A cross-border transfer can be permitted based on either the data subject’s consent or the establishment of a personal information protection system. If a business is transferring the personal data of a principal after receiving his/her consent, the business must provide the following information to the principal when obtaining consent:

  • The name of the country to which the personal data will be exported;
  • The data importer's safeguards to ensure the utmost protection of the principal’s personal information; and
  • The prevailing data protection rules and regulations of the country to which the personal data is being exported. In this regard, the following considerations should be made when determining the specifics of the information to be shared with data subjects:
  1. Whether the country has laws or regulations to protect personal information;
  2. Whether the country has received a GDPR adequacy decision or is a member of the Cross-Border Privacy Rules or other data protection frameworks;
  3. Whether the country's privacy laws and regulations are in line with the OECD's Privacy Principles; and
  4. Additional data privacy-related policies that can significantly impact the interests of the data subject.

In the case of a cross-border transfer based on the establishment of a personal information protection system (e.g., execution of a contract with the data importer to take measures equivalent to the APPI), the APPI requires "necessary measures" to ensure the continued proper handling of personal data by the data importer and the provision of information upon the request of data subjects.

For establishing a personal information protection system for cross-border data transfer, a business can rely on the results of the PPC survey for 31 countries. The PPC has published a report outlining the data protection systems for 31 nations and regions on its website. PICs considering transferring personal data to any of these countries should consult the PPC's list and associated outlines and create descriptive language compliance with the report.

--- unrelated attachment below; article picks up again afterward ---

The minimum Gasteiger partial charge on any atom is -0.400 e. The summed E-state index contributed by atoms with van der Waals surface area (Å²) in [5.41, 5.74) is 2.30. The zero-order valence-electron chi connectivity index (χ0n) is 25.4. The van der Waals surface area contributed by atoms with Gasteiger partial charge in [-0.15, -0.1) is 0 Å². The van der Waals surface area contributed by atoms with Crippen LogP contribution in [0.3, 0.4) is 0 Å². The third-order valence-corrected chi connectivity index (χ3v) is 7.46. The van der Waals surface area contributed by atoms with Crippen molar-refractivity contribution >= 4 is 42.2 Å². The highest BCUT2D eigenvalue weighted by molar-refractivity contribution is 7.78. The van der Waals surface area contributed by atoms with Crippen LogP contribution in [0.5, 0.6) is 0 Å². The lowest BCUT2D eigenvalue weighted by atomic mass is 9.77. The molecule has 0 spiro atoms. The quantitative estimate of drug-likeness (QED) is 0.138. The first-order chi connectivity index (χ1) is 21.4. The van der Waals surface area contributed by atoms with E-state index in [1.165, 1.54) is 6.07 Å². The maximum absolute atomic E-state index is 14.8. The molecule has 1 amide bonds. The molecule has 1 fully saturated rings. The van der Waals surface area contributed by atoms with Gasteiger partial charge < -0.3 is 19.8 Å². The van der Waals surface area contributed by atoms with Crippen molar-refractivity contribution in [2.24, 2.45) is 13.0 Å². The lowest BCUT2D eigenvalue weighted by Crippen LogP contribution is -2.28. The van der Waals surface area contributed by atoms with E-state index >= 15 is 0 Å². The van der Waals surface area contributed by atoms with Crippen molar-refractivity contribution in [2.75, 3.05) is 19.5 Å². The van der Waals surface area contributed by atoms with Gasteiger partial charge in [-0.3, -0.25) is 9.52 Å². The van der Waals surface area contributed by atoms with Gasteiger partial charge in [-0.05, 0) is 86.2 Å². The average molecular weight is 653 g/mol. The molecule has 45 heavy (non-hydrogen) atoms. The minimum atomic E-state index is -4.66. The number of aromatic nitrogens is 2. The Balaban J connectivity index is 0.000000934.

If a business or a data exporter does not rely on the consent mechanism for the cross border data transfer, then it must do the following:

  • Take necessary actions to ensure the safety of data being obtained by the data importer;
  • Take periodic updates of the exported data such as its status, how it’s being handled, and whether there is a security system in place in the foreign country regarding the protection of personal information; and
  • Outline measures if the personal information of the principal is mishandled, including the termination of the data provided.

Vendor Assessment/Third Party Processing Requirements

Companies could transfer data to third parties without obtaining the consent of the data principal under the previous version of the APPI as long as the company gave the Personal Information Protection Commission (PIPC) specific information and the data subject did not protest, meaning that there was no record of opt-out.

The amended version of the APPI now drastically limits the opt-out exceptions by prohibiting corporations from continuing to transmit personal information following the previous "opt-out" exception and not permitting companies to transfer personal data gathered through deceptive or inappropriate techniques.